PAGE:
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Five Questions for Wang Chao, Director of Luxury Car
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After serving as an assistant to Chen Kaige for three years, Wang Chao started independent directing in 2000, debuting with The Orphan of Anyang. His second movie Day and Night won the Golden Balloon Award, or Best Director Award, at the 25th Three Continents Film Festival in Nantes, France. Now his third movie, Luxury Car (Jiangcheng Xiari), has been entered in this year's Cannes film festival, in the non-competitive section (Un Certain Regard). The film is slated for screening in China at the end of June.


The story follows Li Qiming, a village schoolteacher who travels to Wuhan to look for his son, Xueqin, who has run away from home after failing the college entrance exam. What he doesn't know is that his son has been killed during a carjacking, carried out by the boyfriend of Li's daughter, Yanhong. The film stars Wuhan native Tian Yuan, who is also a writer and singer, as well as an actress.


tbj: Why did you choose Wuhan as the setting for this movie?

Wang Chao: I think Wuhan is a very typical Chinese city. It reflects the current China more accurately than Beijing or Shanghai. Two long rivers run through this city: the Yangtze and the Han. During the day you can see a lot of ordinary people taking ships across the river to work. Along the riverside, there are still some old British or French buildings left from the pre-revolution era. The city is a combination of tradition and modernity, urban and rural. It is representative of most cities in central China.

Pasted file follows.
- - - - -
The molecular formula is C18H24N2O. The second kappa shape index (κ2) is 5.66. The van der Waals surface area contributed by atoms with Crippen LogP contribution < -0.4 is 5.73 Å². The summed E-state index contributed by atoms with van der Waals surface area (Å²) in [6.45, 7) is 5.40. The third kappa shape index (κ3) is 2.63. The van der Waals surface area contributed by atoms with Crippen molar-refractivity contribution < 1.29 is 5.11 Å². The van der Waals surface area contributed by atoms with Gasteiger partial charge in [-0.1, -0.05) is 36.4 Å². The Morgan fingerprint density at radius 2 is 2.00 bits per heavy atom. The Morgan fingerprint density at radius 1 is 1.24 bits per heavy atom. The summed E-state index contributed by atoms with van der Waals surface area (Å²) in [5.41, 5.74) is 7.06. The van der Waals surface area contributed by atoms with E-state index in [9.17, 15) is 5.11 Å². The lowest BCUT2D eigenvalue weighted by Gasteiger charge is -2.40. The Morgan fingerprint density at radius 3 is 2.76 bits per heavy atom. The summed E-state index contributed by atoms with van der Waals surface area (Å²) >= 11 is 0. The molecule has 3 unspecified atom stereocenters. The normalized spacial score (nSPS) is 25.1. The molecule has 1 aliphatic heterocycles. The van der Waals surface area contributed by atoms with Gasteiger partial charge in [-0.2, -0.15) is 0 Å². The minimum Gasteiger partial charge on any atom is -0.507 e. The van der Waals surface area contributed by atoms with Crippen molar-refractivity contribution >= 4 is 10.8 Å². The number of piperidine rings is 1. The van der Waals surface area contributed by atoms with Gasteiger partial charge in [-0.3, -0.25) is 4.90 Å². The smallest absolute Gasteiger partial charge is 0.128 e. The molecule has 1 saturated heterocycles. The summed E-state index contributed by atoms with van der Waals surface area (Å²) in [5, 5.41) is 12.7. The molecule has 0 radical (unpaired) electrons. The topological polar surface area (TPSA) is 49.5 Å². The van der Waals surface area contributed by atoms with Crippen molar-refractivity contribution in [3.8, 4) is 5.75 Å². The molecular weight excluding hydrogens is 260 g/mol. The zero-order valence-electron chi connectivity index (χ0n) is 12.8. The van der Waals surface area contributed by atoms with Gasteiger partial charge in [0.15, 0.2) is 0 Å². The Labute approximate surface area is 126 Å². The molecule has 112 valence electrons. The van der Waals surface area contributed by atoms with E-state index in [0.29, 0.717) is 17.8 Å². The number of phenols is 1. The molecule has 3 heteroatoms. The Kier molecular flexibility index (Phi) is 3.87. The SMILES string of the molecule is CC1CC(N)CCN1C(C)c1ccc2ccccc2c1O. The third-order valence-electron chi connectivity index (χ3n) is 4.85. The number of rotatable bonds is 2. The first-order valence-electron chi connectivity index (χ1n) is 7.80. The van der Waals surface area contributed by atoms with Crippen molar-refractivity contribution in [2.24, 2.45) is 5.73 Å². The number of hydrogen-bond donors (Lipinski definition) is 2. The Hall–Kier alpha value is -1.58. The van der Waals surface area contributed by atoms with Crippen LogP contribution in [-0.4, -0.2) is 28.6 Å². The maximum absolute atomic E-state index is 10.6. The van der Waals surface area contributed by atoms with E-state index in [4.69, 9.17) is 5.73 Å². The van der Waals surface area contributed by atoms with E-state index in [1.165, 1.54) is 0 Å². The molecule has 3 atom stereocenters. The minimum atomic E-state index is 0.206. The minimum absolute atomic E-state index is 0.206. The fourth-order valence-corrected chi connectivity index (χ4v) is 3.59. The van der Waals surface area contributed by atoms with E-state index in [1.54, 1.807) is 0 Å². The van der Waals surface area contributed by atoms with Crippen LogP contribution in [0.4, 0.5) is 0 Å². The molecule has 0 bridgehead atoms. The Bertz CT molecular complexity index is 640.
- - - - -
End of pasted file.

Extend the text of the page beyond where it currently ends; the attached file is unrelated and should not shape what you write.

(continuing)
tbj: Compared to your first two movies, what's the main feature of your latest, Luxury Car?

WC: Some people say my last movie is good but it won't sell well outside of France. I don't want that. This time I took more effort in the screenwriting, learning some techniques from Hollywood movies and trying to make the story more pleasant to watch. As time went by, I came to understand a principle in filmmaking: only use the most ordinary ways of doing your film. That way you can reach the audience directly.


tbj: Why do your movies always reflect the lives of marginalized people?

WC: My movie is a reflection of my inner feelings. Through the characters in the movie, I'm searching for the allegiances of my heart. Also, religion has had a significant influence in my art [ed note: Wang is a Christian]. In earlier days, when I wrote poems, I was only concerned about the small world of myself. Religious belief has changed my view of the world, expanded my vision, so that I care about other people's lives.


tbj: Your movies are well received in France. What do you think of this?

WC: France is a nation that likes to accept different kinds of cultures. I'm glad they like my movies, but I'm also glad that my movies can be seen and liked by Chinese audiences. Sometimes I feel puzzled when I see my movies in a cinema in Paris. So this time I'm really glad that Chinese audiences can watch my third movie.


tbj: Which Chinese director do you most admire?

WC: Fei Mu. As I watched his movie Spring in a Small Town in Paris, I felt deeply moved. It's really a good movie, and has reached a high level of achievement, such as is rarely seen today.


Wang Chao's Filmography


The Orphan of Anyang (2001)

Day and Night (2005)

Luxury Car (2006)


(That's Beijing June 30, 2006)

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